Dec 9, 2019

Is Xi Mishandling Hong Kong Crisis?
Hints of Unease in China’s Leadership

연합뉴스 RSS

Donald Trump’s declaration that “trade wars are good, and easy to win” will surely go down in the history books as a classic utterance — but not in a good way. Instead it will go alongside Dick Cheney’s prediction, on the eve of the Iraq war, that “we will, in fact, be welcomed as liberators.” That is, it will be used to illustrate the arrogance and ignorance that so often drives crucial policy decisions.
No one cares more about your child's well-being and success than you do. In today's digitally-fueled times, that means guiding him or her not just in the real world but in the always-on virtual one as well. Teach your children to use technology in a healthy way and pick up the skills and habits that will make them successful digital citizens. From 2-year-olds who seem to understand the iPad better than you to teenagers who need some (but not too much) freedom, we’ll walk you through how to make technology work for your family at each stage of the journey.
I worry about them too, like all parents. I worry about guns, bullying and bad men, and the myriad dangers we all dread. Still, I am so grateful to be raising first-generation Americans. I believe in them. With their family’s heavy past and their nation’s promise of liberty, they may have just what it takes to better the world.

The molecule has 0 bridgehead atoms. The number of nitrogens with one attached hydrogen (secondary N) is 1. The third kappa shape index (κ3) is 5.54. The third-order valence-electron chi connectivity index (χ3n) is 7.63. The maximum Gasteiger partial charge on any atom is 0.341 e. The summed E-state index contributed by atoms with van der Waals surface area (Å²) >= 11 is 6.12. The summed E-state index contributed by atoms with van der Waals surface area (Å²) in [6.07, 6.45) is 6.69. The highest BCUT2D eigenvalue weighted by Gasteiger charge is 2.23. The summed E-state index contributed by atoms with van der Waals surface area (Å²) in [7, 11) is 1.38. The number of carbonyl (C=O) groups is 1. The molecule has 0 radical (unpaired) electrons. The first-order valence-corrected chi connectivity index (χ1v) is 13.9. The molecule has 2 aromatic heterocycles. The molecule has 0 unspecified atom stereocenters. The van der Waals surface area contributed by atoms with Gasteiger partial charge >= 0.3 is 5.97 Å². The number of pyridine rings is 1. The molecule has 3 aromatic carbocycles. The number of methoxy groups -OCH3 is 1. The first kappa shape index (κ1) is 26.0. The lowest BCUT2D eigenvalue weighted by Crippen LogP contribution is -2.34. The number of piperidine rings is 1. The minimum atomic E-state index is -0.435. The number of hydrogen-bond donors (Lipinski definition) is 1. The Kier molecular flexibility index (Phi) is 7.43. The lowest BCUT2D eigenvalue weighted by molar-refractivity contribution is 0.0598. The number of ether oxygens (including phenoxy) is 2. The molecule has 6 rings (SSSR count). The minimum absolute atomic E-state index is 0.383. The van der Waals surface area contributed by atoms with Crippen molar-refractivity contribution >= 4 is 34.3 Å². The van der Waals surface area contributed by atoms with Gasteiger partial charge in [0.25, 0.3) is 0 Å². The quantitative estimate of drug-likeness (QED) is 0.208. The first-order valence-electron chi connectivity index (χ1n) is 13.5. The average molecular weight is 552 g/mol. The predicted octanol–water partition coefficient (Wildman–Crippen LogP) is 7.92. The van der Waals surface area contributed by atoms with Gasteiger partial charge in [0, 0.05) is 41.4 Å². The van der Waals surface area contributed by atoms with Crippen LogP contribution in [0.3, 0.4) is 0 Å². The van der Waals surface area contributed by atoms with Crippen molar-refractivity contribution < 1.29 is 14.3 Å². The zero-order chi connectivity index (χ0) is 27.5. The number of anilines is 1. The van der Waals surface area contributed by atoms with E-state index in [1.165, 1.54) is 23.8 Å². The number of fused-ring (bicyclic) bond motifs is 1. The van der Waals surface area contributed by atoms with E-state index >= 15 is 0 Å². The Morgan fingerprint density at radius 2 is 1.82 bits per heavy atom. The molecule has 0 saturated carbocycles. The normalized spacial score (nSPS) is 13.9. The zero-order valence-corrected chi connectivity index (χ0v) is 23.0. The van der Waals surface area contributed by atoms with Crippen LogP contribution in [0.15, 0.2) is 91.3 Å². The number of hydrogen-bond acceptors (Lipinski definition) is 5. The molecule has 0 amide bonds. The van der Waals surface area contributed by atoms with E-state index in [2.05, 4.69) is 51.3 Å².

When fascism starts to feel normal, we’re all in trouble.
President Trump has put trade policy at the center of his agenda. A case in point is the revised trade agreement with Mexico and Canada, announced on Monday. Yet it is hard to be sanguine about this accomplishment, in part because the changes are so modest but mostly because the president’s overall approach to international trade is so confused.
Although the university is coy about the exact number of Tiger-Tiger marriages, Princeton tour guides are often asked about matrimonial prospects, and sometimes include apocryphal statistics — 50 percent! Maybe 75! — in their patter. With an insular campus social scene, annual reunions and a network of alumni organizations in most major cities, opportunities to find a special someone wearing orange and black are many.
Already there are partial nomads all around you; you just might not think of them that way yet. There’s the writer who spends a few months of every year in Berlin, making up for diminishing freelance wages with cheap Neukölln rent; the curator bouncing between New York and Los Angeles; the artist jumping from Tokyo residency to Istanbul fellowship. In the competitive freelance economy, geographic mobility has become a superficial sign of both success and creative freedom: the ability to do anything, anywhere, at any time.
The basic structure of the American health care system, in which most people have private insurance through their jobs, might seem historically inevitable, consistent with the capitalistic, individualist ethos of the nation.